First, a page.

In May of 2015, the Plaintiff filed suit against the Defendant in federal district court for: 1) breach of contract; 2) quantum meruit; 3) violation of the Miller Act; and 4) violation of the Massachusetts unfair business practices act. Defendant counterclaimed for breach of contract and violation of the unfair business practices act, plus a cross-complaint against the Plaintiff’s owner for fraud.

The Court began its analysis of the Plaintiff’s claim by simply stating that the Plaintiff’s failure to pay its employees in a timely fashion, as required both by the Davis-Bacon Act and the subcontract, was a material breach.  That material breach in turn relieved the Defendant of any duty to make payments on the contract to the Plaintiff.  The Court then rejected the Plaintiff’s argument that the act of the Defendant paying the employee’s back wages constituted waiver of that breach.  The Court discounted this argument by stating there was no “clear, decisive, and unequivocal conduct” indicating waiver by the Defendant.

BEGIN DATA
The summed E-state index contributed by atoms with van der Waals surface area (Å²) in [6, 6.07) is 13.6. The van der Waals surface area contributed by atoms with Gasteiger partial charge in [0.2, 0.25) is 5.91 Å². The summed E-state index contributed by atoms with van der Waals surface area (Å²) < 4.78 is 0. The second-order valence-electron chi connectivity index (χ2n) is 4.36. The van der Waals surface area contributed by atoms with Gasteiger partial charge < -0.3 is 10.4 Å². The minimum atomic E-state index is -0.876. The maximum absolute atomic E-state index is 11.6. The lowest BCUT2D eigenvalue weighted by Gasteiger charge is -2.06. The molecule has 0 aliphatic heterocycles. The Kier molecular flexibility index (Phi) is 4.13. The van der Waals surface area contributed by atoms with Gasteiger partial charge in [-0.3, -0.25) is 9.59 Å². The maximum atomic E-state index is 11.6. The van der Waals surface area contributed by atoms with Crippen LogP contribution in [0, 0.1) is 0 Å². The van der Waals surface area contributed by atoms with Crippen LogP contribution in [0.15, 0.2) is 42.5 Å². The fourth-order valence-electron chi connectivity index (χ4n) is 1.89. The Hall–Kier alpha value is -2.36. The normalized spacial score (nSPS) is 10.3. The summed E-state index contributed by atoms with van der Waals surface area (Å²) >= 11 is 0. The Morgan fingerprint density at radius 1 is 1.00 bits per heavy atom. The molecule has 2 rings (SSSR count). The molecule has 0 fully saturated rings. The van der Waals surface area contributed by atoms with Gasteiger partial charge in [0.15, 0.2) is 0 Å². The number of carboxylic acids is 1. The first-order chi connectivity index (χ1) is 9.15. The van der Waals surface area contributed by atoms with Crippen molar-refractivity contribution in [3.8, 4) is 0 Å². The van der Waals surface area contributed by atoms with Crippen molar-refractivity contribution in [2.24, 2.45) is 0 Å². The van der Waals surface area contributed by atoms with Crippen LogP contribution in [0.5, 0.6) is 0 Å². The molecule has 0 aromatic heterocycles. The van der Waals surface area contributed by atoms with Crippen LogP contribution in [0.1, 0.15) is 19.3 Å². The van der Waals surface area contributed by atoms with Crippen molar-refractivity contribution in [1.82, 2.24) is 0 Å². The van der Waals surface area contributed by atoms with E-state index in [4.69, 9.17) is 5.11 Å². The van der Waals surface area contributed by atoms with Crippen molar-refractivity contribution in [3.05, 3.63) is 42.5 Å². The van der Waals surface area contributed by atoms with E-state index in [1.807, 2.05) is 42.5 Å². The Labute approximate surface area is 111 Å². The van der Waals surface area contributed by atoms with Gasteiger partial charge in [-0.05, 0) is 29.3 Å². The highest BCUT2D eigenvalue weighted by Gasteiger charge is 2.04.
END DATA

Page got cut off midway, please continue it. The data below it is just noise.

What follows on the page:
The Court next reviewed the Plaintiff’s claim in quantum meruit for $158,823.14 in work it claimed to have performed before its termination.  To start this analysis, the Court pointed to the maxim of Equity that, “a party coming before the court seeking equitable relief must do so with clean hands.”  The Court declared that the Plaintiff in this instance not only failed to follow Federal law, it also failed to adhere the terms of the subcontract by paying its tradesmen in a timely fashion, and it finally then filed perjured certified payrolls, compounding the issues.  As such, a claim in equity for “quantum meruit…is a nonstarter.”

Based upon its ruling on the first two counts of the complaint, the Court rejected the Miller Act and unfair business practices claims outright and granted Summary Judgment in favor of the Defendant.